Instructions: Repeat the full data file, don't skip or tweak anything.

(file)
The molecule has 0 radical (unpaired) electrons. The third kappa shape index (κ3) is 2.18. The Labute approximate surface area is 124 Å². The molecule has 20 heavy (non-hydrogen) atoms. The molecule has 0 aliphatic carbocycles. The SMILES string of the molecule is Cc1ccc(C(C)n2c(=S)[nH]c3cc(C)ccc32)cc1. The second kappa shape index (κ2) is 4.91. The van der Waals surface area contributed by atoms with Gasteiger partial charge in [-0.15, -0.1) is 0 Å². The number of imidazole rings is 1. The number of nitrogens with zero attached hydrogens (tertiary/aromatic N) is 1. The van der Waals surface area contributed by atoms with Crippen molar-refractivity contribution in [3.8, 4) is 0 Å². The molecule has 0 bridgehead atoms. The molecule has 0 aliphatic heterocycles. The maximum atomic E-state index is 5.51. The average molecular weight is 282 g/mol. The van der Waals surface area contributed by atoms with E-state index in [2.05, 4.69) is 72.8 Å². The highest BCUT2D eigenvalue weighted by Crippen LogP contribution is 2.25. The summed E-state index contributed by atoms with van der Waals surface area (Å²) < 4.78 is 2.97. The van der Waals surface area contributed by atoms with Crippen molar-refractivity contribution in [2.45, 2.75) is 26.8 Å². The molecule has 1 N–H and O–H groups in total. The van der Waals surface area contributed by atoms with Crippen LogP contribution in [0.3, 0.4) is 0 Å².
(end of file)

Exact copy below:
The molecule has 0 radical (unpaired) electrons. The third kappa shape index (κ3) is 2.18. The Labute approximate surface area is 124 Å². The molecule has 20 heavy (non-hydrogen) atoms. The molecule has 0 aliphatic carbocycles. The SMILES string of the molecule is Cc1ccc(C(C)n2c(=S)[nH]c3cc(C)ccc32)cc1. The second kappa shape index (κ2) is 4.91. The van der Waals surface area contributed by atoms with Gasteiger partial charge in [-0.15, -0.1) is 0 Å². The number of imidazole rings is 1. The number of nitrogens with zero attached hydrogens (tertiary/aromatic N) is 1. The van der Waals surface area contributed by atoms with Crippen molar-refractivity contribution in [3.8, 4) is 0 Å². The molecule has 0 bridgehead atoms. The molecule has 0 aliphatic heterocycles. The maximum atomic E-state index is 5.51. The average molecular weight is 282 g/mol. The van der Waals surface area contributed by atoms with E-state index in [2.05, 4.69) is 72.8 Å². The highest BCUT2D eigenvalue weighted by Crippen LogP contribution is 2.25. The summed E-state index contributed by atoms with van der Waals surface area (Å²) < 4.78 is 2.97. The van der Waals surface area contributed by atoms with Crippen molar-refractivity contribution in [2.45, 2.75) is 26.8 Å². The molecule has 1 N–H and O–H groups in total. The van der Waals surface area contributed by atoms with Crippen LogP contribution in [0.3, 0.4) is 0 Å².